Good luck!

And more suggestions are welcome, folks.

Renegade Eye said...

Read Fanon than see the movie The Battle of Algiers.

Lyndon said...

Lyndon, maybe I'm a romantic, but I've always thought that that "have a relationship with a Russian" to learn the language thing to contradict the Kantian ends-means thing. But your marriage is your business!

Your ban on emoticons forces me to search for words...

...of course language learning shouldn't be the goal of the relationship (unless you really want to learn that language), but I still think it's the best way, if not always the easiest. In any event, I knew Russian long before I met my wife. I can honestly say, though, that without her I never would have learned Romanian (or rather the broke-down Romanian that is the Moldovan dialect).

My observations based on my own language learning are actually not likely to be very useful, since I haven't really learned any language "honestly" (i.e., through toiling over textbooks) - I learned Russian painfully but inevitably as a foreigner in a Soviet school back in the day.

Chinese was the only language I tried to learn in a classroom, and the only things retained from my three years of instruction (granted, those were three years in a DC public junior high school) are a few words and characters and a rough recall of how to sing "We Wish You a Merry Christmas" in Chinese.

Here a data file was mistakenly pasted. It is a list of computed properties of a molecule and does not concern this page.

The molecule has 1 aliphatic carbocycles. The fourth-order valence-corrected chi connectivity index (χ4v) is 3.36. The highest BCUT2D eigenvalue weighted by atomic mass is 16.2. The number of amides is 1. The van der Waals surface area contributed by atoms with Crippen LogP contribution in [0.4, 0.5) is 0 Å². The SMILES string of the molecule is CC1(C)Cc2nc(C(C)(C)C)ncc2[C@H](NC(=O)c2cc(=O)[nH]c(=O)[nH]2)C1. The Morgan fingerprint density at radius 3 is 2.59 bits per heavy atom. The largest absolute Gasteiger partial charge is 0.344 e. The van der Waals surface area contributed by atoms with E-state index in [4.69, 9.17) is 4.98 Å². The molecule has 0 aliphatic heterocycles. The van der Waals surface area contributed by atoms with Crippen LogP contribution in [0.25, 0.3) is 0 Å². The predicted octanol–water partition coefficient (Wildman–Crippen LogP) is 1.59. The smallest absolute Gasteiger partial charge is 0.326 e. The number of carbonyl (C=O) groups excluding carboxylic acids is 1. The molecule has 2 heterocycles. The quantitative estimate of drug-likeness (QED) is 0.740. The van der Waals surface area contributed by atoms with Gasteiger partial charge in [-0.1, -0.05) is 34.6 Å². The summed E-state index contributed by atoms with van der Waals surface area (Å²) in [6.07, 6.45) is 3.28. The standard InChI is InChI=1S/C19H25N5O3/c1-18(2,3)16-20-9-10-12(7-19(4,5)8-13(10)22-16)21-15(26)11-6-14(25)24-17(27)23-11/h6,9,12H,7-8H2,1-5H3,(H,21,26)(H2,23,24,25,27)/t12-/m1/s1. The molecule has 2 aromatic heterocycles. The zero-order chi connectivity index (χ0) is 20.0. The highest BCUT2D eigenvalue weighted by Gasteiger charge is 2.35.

Anonymous said...

A website you can also check is Leonid "Lleo" Kaganov's official resource.

He's a good science fiction writer, and there is quite a number of his stories you can read at his site (Kaganov's a proponent of freedom in the internet).



kg said...

As a native speaker, I have a hard time judging the accessibility of any given text, but of what's available on-line, my personal favorite is http://www.stengazeta.net, which is edited by very competent people and is a compilation of fine journalistic writing from a variety of sources, with interests ranging from criticism (music, literature, theatre) to political events, to historical essays, to randomiana.
Of the couple of the bigger-name contemporary writers, I would go with Pelevin and avoid Minayev. And before you aspire to read Tolstoy (a goal for which I have utmost respect), I'd heartily recommend reading some classic authors from the Soviet period. The language tends to be much more accessible and some of it (Bulgakov, Ilf & Petrov, Zoschenko) is absolutely hilarious. I know a friend in Germany who was learning Russian was assigned some Yuri Olesha short stories and really enjoyed them. I think they're available on-line.
In case access to books is a problem (I don't imagine it is, but still), http://www.klassika.ru/ is a good site and http://www.sovlit.com/ can be useful.
Hope this helps.